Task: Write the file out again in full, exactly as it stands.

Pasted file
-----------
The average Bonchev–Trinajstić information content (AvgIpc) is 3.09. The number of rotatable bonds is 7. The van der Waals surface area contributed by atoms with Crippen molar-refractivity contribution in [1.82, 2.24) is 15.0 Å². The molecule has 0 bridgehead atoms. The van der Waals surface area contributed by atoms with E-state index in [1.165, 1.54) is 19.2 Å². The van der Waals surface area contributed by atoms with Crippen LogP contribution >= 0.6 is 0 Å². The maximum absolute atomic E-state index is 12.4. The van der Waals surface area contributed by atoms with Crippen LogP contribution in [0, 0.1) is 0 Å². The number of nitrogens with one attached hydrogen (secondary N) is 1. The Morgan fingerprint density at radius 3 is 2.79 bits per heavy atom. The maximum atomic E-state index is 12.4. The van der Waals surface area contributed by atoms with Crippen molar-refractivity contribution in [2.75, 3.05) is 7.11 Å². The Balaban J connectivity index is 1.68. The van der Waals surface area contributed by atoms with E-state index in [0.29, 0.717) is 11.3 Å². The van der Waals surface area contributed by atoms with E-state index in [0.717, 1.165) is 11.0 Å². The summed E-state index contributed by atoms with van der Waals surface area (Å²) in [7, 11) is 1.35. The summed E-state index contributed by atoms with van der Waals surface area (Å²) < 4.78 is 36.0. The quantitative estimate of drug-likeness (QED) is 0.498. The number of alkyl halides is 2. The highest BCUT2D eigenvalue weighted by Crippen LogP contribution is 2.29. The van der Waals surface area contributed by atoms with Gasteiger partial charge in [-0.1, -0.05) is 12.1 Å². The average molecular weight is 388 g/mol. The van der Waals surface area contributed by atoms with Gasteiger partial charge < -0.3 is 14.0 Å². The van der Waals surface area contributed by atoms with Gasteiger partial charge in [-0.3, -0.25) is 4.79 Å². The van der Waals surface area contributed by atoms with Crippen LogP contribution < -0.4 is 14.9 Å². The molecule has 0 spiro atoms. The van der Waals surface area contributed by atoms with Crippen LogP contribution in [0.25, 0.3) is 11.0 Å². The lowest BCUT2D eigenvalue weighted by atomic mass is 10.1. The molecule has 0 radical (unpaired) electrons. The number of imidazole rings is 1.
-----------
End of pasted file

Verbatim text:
The average Bonchev–Trinajstić information content (AvgIpc) is 3.09. The number of rotatable bonds is 7. The van der Waals surface area contributed by atoms with Crippen molar-refractivity contribution in [1.82, 2.24) is 15.0 Å². The molecule has 0 bridgehead atoms. The van der Waals surface area contributed by atoms with E-state index in [1.165, 1.54) is 19.2 Å². The van der Waals surface area contributed by atoms with Crippen LogP contribution >= 0.6 is 0 Å². The maximum absolute atomic E-state index is 12.4. The van der Waals surface area contributed by atoms with Crippen LogP contribution in [0, 0.1) is 0 Å². The number of nitrogens with one attached hydrogen (secondary N) is 1. The Morgan fingerprint density at radius 3 is 2.79 bits per heavy atom. The maximum atomic E-state index is 12.4. The van der Waals surface area contributed by atoms with Crippen molar-refractivity contribution in [2.75, 3.05) is 7.11 Å². The Balaban J connectivity index is 1.68. The van der Waals surface area contributed by atoms with E-state index in [0.29, 0.717) is 11.3 Å². The van der Waals surface area contributed by atoms with E-state index in [0.717, 1.165) is 11.0 Å². The summed E-state index contributed by atoms with van der Waals surface area (Å²) in [7, 11) is 1.35. The summed E-state index contributed by atoms with van der Waals surface area (Å²) < 4.78 is 36.0. The quantitative estimate of drug-likeness (QED) is 0.498. The number of alkyl halides is 2. The highest BCUT2D eigenvalue weighted by Crippen LogP contribution is 2.29. The van der Waals surface area contributed by atoms with Gasteiger partial charge in [-0.1, -0.05) is 12.1 Å². The average molecular weight is 388 g/mol. The van der Waals surface area contributed by atoms with Gasteiger partial charge < -0.3 is 14.0 Å². The van der Waals surface area contributed by atoms with Gasteiger partial charge in [-0.3, -0.25) is 4.79 Å². The van der Waals surface area contributed by atoms with Crippen LogP contribution < -0.4 is 14.9 Å². The molecule has 0 spiro atoms. The van der Waals surface area contributed by atoms with Crippen LogP contribution in [0.25, 0.3) is 11.0 Å². The lowest BCUT2D eigenvalue weighted by atomic mass is 10.1. The molecule has 0 radical (unpaired) electrons. The number of imidazole rings is 1.